Scientists decode the bedbug's genes to help kill it

Understanding its genome could lead to better pest control.

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Just the very thought of bedbugs probably makes your skin crawl, and that's made all the worse by their ability to adapt to new threats. Like it or not, that pesticide you used years ago probably doesn't work any more. What to do? Genetics might just come to the rescue. Scientists have created the first full genome sequence for the bedbug in hopes of defeating its resistance to sprays and other attempts at extermination. You'd think this would have been easy (humans can sequence woolly mammoths, for goodness' sake), but it wasn't -- the team had to compare bedbug genes from 1973 with present-day samples, and even the differences before and after the bugs had their blood meals.

The results might surprise you. Certain genes only manifest themselves after a meal, and they can vary not just from place to place, but between material types. Did you know that bedbugs found on benches have different genes than those on subway turnstiles? Critters within a given neighborhood will tend to share traits, but you could see significant changes as you go from district to district in a given city.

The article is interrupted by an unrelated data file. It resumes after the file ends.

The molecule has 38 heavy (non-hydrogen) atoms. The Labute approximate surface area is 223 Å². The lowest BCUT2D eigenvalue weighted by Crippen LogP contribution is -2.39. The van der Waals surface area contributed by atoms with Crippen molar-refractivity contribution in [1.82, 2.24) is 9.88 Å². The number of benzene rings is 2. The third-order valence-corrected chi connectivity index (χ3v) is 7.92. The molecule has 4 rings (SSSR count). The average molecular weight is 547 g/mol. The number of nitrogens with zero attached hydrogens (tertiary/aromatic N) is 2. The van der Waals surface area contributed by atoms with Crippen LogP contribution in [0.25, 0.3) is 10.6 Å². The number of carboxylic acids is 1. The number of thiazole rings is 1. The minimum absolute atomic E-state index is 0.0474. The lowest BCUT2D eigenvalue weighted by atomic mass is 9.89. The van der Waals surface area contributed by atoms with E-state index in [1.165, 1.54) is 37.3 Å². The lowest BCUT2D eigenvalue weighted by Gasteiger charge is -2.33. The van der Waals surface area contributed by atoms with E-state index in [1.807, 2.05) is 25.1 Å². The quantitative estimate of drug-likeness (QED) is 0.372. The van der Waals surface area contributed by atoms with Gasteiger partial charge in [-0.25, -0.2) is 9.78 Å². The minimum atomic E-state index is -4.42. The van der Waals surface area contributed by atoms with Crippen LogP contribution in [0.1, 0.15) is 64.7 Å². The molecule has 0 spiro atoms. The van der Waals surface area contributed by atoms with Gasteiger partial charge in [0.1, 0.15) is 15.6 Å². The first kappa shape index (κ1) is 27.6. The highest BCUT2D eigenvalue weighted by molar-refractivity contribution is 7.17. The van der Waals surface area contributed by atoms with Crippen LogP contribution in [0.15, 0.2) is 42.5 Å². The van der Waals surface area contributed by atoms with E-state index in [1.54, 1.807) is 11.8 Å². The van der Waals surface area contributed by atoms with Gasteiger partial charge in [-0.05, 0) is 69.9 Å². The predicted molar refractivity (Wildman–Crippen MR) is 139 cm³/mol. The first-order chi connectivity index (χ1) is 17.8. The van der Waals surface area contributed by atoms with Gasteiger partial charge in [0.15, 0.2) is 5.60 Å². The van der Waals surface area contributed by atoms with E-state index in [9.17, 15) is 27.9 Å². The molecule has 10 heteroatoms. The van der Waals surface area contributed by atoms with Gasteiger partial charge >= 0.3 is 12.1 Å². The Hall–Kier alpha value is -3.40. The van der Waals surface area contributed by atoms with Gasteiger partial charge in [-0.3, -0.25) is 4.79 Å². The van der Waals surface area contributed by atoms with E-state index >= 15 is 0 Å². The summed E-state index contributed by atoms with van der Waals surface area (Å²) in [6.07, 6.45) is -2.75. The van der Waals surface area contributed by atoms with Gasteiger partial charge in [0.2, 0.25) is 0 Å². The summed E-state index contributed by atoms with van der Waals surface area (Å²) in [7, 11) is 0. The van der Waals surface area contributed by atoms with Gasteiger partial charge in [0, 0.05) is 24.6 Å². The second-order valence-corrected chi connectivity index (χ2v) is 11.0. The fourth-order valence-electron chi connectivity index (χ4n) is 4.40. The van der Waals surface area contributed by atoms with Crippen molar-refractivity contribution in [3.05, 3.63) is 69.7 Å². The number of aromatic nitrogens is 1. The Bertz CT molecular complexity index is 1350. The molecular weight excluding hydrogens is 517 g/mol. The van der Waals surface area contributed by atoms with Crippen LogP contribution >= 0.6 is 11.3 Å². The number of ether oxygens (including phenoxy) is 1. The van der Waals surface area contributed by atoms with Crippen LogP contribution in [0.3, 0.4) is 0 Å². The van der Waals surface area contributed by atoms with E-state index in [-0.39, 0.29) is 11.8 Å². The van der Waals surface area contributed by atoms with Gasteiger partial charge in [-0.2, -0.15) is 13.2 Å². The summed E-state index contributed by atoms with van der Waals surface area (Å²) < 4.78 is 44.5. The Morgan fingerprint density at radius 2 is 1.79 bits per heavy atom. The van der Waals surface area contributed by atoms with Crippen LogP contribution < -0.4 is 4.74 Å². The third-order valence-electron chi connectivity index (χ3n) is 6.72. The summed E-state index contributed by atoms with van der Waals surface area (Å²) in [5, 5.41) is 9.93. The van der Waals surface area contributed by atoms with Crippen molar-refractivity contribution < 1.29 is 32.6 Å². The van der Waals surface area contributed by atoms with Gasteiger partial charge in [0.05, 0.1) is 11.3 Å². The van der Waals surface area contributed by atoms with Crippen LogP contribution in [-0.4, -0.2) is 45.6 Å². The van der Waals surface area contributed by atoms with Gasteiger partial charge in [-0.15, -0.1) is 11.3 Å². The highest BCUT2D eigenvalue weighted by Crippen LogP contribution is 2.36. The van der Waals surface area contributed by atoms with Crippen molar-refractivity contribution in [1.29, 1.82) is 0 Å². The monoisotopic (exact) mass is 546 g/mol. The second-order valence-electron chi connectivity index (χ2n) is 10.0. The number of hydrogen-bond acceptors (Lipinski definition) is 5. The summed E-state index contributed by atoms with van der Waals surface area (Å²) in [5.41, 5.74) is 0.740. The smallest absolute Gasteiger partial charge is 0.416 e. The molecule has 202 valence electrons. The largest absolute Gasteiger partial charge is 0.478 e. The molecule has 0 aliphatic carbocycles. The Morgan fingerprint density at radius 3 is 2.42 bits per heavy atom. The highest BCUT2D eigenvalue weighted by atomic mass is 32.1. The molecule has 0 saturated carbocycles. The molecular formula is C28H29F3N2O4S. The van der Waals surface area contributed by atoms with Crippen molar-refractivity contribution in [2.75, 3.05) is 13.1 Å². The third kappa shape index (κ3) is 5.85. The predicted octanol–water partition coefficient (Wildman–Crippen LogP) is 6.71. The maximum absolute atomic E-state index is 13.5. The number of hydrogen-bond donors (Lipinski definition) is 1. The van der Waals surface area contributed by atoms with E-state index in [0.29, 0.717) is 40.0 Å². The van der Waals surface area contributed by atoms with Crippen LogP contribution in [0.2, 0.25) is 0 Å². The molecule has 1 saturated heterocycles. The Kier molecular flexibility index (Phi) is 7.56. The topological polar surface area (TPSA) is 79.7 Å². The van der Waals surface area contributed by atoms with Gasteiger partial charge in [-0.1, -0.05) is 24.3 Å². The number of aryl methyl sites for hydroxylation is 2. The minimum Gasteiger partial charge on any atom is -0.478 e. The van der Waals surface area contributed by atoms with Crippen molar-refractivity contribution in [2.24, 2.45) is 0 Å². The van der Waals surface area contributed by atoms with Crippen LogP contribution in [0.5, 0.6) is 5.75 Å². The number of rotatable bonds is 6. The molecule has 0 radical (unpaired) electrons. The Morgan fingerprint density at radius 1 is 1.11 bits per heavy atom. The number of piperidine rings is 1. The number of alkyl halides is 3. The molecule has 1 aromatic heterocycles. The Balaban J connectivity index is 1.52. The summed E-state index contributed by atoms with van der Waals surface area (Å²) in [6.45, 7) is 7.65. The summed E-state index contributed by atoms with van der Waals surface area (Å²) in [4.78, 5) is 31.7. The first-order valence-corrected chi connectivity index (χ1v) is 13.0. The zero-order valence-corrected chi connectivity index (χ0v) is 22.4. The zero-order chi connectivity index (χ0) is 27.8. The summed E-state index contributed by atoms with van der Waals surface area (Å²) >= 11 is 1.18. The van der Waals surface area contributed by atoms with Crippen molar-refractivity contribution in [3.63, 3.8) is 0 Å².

The discoveries might change pest control for good. Observers could better map infestations and find a way to cut off migrations before they create problems in other neighborhoods. Also, antibiotics that kill bedbug-friendly bacteria could be useful complements to pesticides. While it's doubtful that you'll ever be completely safe from bedbugs in urban environments, they might not be quite as much of a persistent nuisance as they are today.